But what do the Coyotes do so well defensively that makes their style of play work? 

In a piece in 2012, in writing about the Coyotes’ defensive game, Pro Hockey Talk’s Jason Brough asserted that “Theoretically, a team that plays a conservative style will surrender fewer quality shots as a percentage of total shots against. Players are less likely to get caught on the wrong side of the puck, and with more players behind the puck, opponents have more players to beat on the attack. As a result, opponents will often have to settle for shots from the perimeter, ones that are more easily stopped by the goalie.”

He, and many other hockey analysts, believe that Mike Smith’s success coincides with Dave Tippett’s coaching. Mike Smith’s early prosperity in the NHL was under Tippett’s regime, and he has had his most statistically successful years underneath Dave Tippett. The two work well enough to consistently to win in a division with the largest presence in the top ten of today’s NHL standings.

Phoenix simply doesn’t let opposing teams enter the zone on an odd man rush. By have more numbers coming across their own blue line, the Coyotes force opponents to shoot from a distance, reducing the chance of a point-blank shot on their net minder. Friday night, in a game against the Vancouver Canucks, Phoenix displayed exactly how their back check functions on a Vancouver Canucks rush up the ice.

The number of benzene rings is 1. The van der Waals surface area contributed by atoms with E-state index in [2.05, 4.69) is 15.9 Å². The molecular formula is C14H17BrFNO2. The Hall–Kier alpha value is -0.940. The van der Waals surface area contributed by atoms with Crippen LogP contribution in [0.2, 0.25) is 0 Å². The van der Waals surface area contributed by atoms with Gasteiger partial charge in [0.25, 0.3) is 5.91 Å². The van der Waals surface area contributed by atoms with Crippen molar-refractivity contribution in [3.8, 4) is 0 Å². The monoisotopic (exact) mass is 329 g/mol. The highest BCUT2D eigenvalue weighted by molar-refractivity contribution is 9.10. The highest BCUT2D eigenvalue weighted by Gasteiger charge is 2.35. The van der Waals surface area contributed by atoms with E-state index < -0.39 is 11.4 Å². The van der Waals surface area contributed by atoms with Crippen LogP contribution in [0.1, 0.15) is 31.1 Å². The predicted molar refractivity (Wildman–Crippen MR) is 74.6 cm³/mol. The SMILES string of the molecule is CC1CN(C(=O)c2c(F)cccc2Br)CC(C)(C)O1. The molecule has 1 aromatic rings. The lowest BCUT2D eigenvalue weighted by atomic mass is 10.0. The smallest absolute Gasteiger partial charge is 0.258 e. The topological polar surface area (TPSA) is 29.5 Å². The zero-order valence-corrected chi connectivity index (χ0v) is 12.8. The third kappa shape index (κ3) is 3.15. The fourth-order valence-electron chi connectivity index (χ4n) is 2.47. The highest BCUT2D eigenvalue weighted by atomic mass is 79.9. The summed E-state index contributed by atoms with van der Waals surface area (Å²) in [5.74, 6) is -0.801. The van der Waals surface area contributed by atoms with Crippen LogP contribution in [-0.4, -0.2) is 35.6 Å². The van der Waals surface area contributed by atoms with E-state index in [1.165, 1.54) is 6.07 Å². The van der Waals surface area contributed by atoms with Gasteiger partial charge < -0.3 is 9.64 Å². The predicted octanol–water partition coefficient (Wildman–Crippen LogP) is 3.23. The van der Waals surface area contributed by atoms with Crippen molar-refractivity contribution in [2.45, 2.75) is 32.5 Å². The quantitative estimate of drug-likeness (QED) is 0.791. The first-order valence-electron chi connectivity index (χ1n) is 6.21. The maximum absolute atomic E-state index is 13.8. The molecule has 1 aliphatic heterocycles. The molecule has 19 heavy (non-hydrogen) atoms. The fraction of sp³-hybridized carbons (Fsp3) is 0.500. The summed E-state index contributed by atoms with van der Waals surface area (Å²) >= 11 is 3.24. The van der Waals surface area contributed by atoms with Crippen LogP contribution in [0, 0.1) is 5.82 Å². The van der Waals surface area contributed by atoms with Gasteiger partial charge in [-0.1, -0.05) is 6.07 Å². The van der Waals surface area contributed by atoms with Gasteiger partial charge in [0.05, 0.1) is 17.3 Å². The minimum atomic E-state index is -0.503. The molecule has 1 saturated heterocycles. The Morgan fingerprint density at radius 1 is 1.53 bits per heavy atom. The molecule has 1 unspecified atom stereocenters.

While a Coyote was pinned down below the Vancouver goal-line, the rest of the Phoenix forwards initiated the back check. Because of this, the Canuck rush which would have been a 3 on 2, became a low-percentage 3 on 3 with a trailer. Phoenix and Mike Smith have surrendered the most shots in the NHL so far this year, but the team is in the middle of the league when playing 5 on 5 in goals against.

So, why does any of this matter? 

The chemistry between Tippett and Smith has been existent since Mike Smith’s days in Dallas. The two are both of Canadian descent, and have bonded perfectly. But only recently have the two been paired on a rosters different from ones labelled “Dallas” or “Phoenix”. In fact, both Mike Smith and Dave Tippett have been selected to represent Canada in the 2014 Socchi Olympics.

Though Canada has a plethora of goalies lined up to play in the Team Canada try-out, Mike Smith is far from the average goalie. He has a relationship like no other with one of the Canadian ‘skippers’. When Carey Price, Corey Crawford, Braden Holtby, Roberto Luongo, and Mike Smith take the ice for Canada in the near future, Smith will compete against a collection of the best goalies in the NHL. Mike Smith will have to display why he, and the Coyotes, have had such success recently.

Mike Smith has established himself as one of the elite goaltenders in the world. He has traveled from coast to coast, and has been through Juniors, the AHL, and the NHL. Mike Smith has been on a journey to find a team that will play for him, and he has found one in Phoenix. On a team coached by Dave Tippet. It may seem ludicrous, but Phoenix may be home to two of Canada’s olympic representatives come February.

Tyler Jones, Howlin’ Hockey

Hat Tip to Yahoo, Wiki, and for the info